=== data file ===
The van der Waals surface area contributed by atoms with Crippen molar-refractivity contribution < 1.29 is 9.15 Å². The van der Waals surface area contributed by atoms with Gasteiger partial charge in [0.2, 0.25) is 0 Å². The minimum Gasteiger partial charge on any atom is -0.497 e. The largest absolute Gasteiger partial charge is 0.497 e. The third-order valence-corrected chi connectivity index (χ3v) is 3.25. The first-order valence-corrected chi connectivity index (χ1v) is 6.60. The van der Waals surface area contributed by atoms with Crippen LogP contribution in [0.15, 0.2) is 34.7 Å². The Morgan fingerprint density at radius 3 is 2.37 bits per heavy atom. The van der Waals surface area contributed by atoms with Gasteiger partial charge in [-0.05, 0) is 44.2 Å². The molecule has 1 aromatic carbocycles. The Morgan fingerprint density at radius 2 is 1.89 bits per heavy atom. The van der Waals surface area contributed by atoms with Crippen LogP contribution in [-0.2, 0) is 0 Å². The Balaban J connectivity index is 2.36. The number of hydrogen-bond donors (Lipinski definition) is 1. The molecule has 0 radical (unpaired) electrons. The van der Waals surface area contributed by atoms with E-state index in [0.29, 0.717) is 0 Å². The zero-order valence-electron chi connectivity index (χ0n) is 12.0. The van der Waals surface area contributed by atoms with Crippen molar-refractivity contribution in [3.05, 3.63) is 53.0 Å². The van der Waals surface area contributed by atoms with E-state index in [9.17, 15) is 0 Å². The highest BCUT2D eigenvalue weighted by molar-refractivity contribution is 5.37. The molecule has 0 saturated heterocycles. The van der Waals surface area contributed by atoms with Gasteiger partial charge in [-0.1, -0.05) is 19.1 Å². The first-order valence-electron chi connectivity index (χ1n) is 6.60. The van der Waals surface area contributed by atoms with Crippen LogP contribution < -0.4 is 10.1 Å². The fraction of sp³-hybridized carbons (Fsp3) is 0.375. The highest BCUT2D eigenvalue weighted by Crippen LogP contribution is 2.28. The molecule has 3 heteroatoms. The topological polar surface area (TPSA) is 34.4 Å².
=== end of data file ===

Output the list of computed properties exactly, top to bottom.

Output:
The van der Waals surface area contributed by atoms with Crippen molar-refractivity contribution < 1.29 is 9.15 Å². The van der Waals surface area contributed by atoms with Gasteiger partial charge in [0.2, 0.25) is 0 Å². The minimum Gasteiger partial charge on any atom is -0.497 e. The largest absolute Gasteiger partial charge is 0.497 e. The third-order valence-corrected chi connectivity index (χ3v) is 3.25. The first-order valence-corrected chi connectivity index (χ1v) is 6.60. The van der Waals surface area contributed by atoms with Crippen LogP contribution in [0.15, 0.2) is 34.7 Å². The Morgan fingerprint density at radius 3 is 2.37 bits per heavy atom. The van der Waals surface area contributed by atoms with Gasteiger partial charge in [-0.05, 0) is 44.2 Å². The molecule has 1 aromatic carbocycles. The Morgan fingerprint density at radius 2 is 1.89 bits per heavy atom. The van der Waals surface area contributed by atoms with Crippen LogP contribution in [-0.2, 0) is 0 Å². The Balaban J connectivity index is 2.36. The number of hydrogen-bond donors (Lipinski definition) is 1. The molecule has 0 radical (unpaired) electrons. The van der Waals surface area contributed by atoms with E-state index in [0.29, 0.717) is 0 Å². The zero-order valence-electron chi connectivity index (χ0n) is 12.0. The van der Waals surface area contributed by atoms with Crippen molar-refractivity contribution in [3.05, 3.63) is 53.0 Å². The van der Waals surface area contributed by atoms with E-state index in [9.17, 15) is 0 Å². The highest BCUT2D eigenvalue weighted by molar-refractivity contribution is 5.37. The molecule has 0 saturated heterocycles. The van der Waals surface area contributed by atoms with Gasteiger partial charge in [-0.1, -0.05) is 19.1 Å². The first-order valence-electron chi connectivity index (χ1n) is 6.60. The van der Waals surface area contributed by atoms with Crippen LogP contribution < -0.4 is 10.1 Å². The fraction of sp³-hybridized carbons (Fsp3) is 0.375. The highest BCUT2D eigenvalue weighted by Crippen LogP contribution is 2.28. The molecule has 3 heteroatoms. The topological polar surface area (TPSA) is 34.4 Å².